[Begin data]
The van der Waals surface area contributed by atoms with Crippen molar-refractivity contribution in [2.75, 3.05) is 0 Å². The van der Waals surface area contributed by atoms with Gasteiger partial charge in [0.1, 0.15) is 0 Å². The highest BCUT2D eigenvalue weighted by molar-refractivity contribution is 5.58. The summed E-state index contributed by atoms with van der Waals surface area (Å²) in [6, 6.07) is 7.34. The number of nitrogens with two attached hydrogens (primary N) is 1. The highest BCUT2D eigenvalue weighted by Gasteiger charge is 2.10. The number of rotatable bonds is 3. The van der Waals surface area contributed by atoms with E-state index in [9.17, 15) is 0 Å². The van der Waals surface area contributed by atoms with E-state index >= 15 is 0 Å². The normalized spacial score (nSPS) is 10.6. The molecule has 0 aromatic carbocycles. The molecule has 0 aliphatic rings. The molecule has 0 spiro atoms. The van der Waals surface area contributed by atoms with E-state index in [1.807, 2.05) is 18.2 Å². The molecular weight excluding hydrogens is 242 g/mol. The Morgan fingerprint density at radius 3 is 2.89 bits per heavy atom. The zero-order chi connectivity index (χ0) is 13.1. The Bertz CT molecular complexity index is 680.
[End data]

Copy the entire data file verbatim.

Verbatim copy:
The van der Waals surface area contributed by atoms with Crippen molar-refractivity contribution in [2.75, 3.05) is 0 Å². The van der Waals surface area contributed by atoms with Gasteiger partial charge in [0.1, 0.15) is 0 Å². The highest BCUT2D eigenvalue weighted by molar-refractivity contribution is 5.58. The summed E-state index contributed by atoms with van der Waals surface area (Å²) in [6, 6.07) is 7.34. The number of nitrogens with two attached hydrogens (primary N) is 1. The highest BCUT2D eigenvalue weighted by Gasteiger charge is 2.10. The number of rotatable bonds is 3. The van der Waals surface area contributed by atoms with E-state index in [9.17, 15) is 0 Å². The van der Waals surface area contributed by atoms with E-state index >= 15 is 0 Å². The normalized spacial score (nSPS) is 10.6. The molecule has 0 aromatic carbocycles. The molecule has 0 aliphatic rings. The molecule has 0 spiro atoms. The van der Waals surface area contributed by atoms with E-state index in [1.807, 2.05) is 18.2 Å². The molecular weight excluding hydrogens is 242 g/mol. The Morgan fingerprint density at radius 3 is 2.89 bits per heavy atom. The zero-order chi connectivity index (χ0) is 13.1. The Bertz CT molecular complexity index is 680.